The Philippine government is giving too many incentives to various businesses, Commissioner Kim Henares of the Bureau of Internal Revenue said.
Henares made the observation recently when the House Committee on Ways and Means asked her about her stance on the proposed Fiscal Incentives Rationalization bill which seeks to streamline the tax breaks for businesses in order to maximize the use of available funds—a priority legislation of the Aquino administration.
Henares cited the case of the oil and mining industries which enjoy huge tax perks despite their high income.
“The gas stations have certain tax exemptions because of the Oil Deregulation Law, while the mining industry enjoys tax incentives even if the raw materials they got from mining here are processed abroad. These are big players,” Henares said before the House Ways and Means panel chaired by Rep. Romero Quimbo of Marikina .
Under existing laws, Henares lamented that the mining companies get the raw materials in the country such as ore and have it processed in a plant abroad. Thereafter, the Philippines would have buy these semi-processed products back which make it more costly.
“If they only engage in mining here for raw materials, they should not be given exemption. At present, they are given the [fiscal]incentive even if they do not out up a plant here to process the raw materials they got. They should put up a plant here to be given the incentive,” Henares, a lawyer, argued.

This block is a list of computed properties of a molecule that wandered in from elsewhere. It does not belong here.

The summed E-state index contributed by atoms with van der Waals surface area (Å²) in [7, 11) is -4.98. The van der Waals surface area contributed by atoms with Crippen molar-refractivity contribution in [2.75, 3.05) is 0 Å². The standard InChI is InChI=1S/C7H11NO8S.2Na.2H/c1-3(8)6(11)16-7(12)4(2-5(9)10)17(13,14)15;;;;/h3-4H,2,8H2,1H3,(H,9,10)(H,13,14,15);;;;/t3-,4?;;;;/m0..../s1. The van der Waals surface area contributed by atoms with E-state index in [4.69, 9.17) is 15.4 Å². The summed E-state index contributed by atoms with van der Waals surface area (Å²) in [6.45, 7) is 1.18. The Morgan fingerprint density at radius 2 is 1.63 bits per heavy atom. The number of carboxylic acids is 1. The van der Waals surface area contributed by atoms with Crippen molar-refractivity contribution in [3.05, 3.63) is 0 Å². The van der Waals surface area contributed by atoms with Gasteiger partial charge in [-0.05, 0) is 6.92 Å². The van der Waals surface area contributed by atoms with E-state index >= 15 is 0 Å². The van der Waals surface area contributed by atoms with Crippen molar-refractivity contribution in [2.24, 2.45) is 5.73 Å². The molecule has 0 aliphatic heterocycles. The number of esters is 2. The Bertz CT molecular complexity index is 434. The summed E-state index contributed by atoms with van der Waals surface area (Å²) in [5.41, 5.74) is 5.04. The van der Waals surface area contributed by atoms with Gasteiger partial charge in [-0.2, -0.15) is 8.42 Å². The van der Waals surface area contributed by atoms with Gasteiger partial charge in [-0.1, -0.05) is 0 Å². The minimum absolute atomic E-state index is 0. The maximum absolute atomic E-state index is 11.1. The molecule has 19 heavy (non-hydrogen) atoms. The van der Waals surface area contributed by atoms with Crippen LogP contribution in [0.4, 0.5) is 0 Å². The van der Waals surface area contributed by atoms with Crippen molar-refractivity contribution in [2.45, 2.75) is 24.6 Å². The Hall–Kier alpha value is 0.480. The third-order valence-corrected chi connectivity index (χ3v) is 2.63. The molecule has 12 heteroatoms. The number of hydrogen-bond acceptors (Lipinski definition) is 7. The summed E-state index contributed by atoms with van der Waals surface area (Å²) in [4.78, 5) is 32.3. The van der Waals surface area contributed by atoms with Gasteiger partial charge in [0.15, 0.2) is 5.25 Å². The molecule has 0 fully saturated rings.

“Having the processing plants here is very important because it means investment. With investments, the job generation will come. That is where the incentive should come in,” Henares added.
Under the proposed Fiscal Incentives Rationalization bill authored by Reps. Rufus Rodriguez of Cagayan de Oro and Maximo Rodriguez, Jr. of Abante Mindanao party-list, fiscal and non-fiscal incentives will be granted to: businesses under investments priorities plan, registered export companies, registered enterprises in ecozones and freeport zones, registered domestic enterprises, domestic strategic enterprises, registered domestic enterprises in Mindanao and in the 30 poorest provinces outside of Mindanao or less developed areas, private ecozone and domestic industrial zone developers and registered enterprises in supply chain cities.
In response to Heneres’ concerns involving the mining sector, House Ways and Means panel Chair and Rep. Romero Quimbo of Marikina pressed Henares to ring Malacañang with its version of the Mining bill, a measure which seeks to increase the government’s take on taxes imposed on the mining industry.
“The Mining Bill has been pending in the Palace since last Congress. You should follow it up with the Palace because it is material in our debate of rationalizing fiscal incentives,” Quimbo said. LLANESCA T. PANTI